fujifilm x100s next to Alpa 9d

Recently I managed to purchase a camera I have had my eye one for almost two years, a Fujifilm x100s. It takes a lot for me to want something for that long and not buy it, and in this case those reasons are:

  • It is not a very cheap camera. When it first came out it cost $1299.
  • I had already purchased two ultimately unsatisfactory cameras, a Sony Rx100 and a Pentax Kx.

There has been so much written about the technical quality of the camera that I really want to talk solely about why I love this camera without talking about Megapixels. I want to talk about how this camera makes me feel and how it works with my photography goals like no other camera.

As a technical junkie when it comes to just about anything, the details and process of learning about technology or gear is something I really enjoy. When I get into a hobby I can easily go down a rabbit hole learning about and creating dream lists of gear, whether it’s computer parts, bicycles, and especially cameras. My obsession with photography gear probably comes from my Grandfather, who was known for hoarding camera gear and photos.

The process in which I settled on the Fujifilm x100s came from what I learned about the photography I wanted to do and how my previous two cameras were not the best at letting me achieve my goals.

First, I want to take my camera everywhere. My Pentax Kx was not good for that. The Kx was a slightly smaller but fairly traditional DSLR camera (big cameras with interchangeable lens, often black). I bought the Pentax because my very first meaningful camera was a Pentax k1000 that my Dad and Grandfather bought me used in a camera shop in Baton Rouge, Louisiana. Pentax has always been a family brand of camera for as long as I can remember. The Pentax took great photos, but its lack of portability was its ultimate downfall and it wound up on Ebay.

My next camera was all about portability, a Sony RX100. The philosophy of how Sony made the RX100 was “Put as much power in as small as camera as possible.” And the RX100 is definitely a small, powerful camera that can go anywhere and take amazing photos. Unfortunately, I later came to learn that I didn’t actually like taking photos with the camera. The RX100 is what is called a point and shoot camera, and it relies on a LCD screen on the back of the camera as a viewfinder. The viewfinder requires the operator to hold the camera out and away from their face, putting the camera as a kind of barrier between the subject and the photographer. I ultimately found this to be not very intimate or satisfying. I’m not a photographer who enjoys gunslinging their camera around (though I admire those who can, especially the master Daido Moriyama). The RX100 is also fairly slow to get ready to take a picture. Far too often an exciting shot would pass me by as the camera was trying to boot up from sleep mode.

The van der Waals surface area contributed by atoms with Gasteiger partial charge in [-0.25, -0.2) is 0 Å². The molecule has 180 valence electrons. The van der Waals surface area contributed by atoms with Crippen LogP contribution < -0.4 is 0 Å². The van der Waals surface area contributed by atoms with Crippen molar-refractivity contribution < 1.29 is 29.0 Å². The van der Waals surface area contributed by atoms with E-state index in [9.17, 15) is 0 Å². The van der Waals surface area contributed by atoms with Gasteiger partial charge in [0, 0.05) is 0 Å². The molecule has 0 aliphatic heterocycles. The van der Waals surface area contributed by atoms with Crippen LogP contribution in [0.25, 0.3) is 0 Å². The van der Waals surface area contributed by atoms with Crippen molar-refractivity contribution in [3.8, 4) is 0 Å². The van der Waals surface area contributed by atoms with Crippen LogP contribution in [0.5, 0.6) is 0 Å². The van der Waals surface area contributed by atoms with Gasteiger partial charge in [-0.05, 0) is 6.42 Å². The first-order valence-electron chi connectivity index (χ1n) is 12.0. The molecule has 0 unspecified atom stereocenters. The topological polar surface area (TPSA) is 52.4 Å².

There was one more flaw shared by both the Sony RX100 and the Pentax Kx, which was that to get the most out of them you have to shoot in RAW image format. Basically RAW is a special type of image that retains the most visional information possible in an image, but requires you to post process the files in sophisticated software. I hate having to process images because of how long it takes to tease the best image possible out of a photo. I hated post processing so much that I ended up taking hundreds of photos and just leaving them on my camera. I ended up passing the RX100 along to my Dad.

From everything I had learned I now I had a check list for a dream camera:

  • Small
  • Fast
  • Has an optical viewfinder (no more looking at screens)
  • Takes great photos without the need for post processing

Only the Fujifilm x100s achieves all of these things.

It’s small, fast, has an amazing hybrid optical viewfinder, and takes great photos that I can use right out of the camera. Taking photos with the camera is fantastic and brings me back to when cameras were magical rather than specs and technology. Part of this is how old school the camera is. It is basically a small brick of metal and dials. It looks right at home sitting next to my Grandfather’s Apla Relex 9d (as seen in the top photo). It really is a fantastic camera that makes me want to take photos every day.

I managed to snag a used one on Prime Day for $540.

Below are some of the photos I’ve taken since the camera came in on Friday.

Puppy Example Photo
Puppy Example Photo with Cassie
Puppy Example Photo with Cassie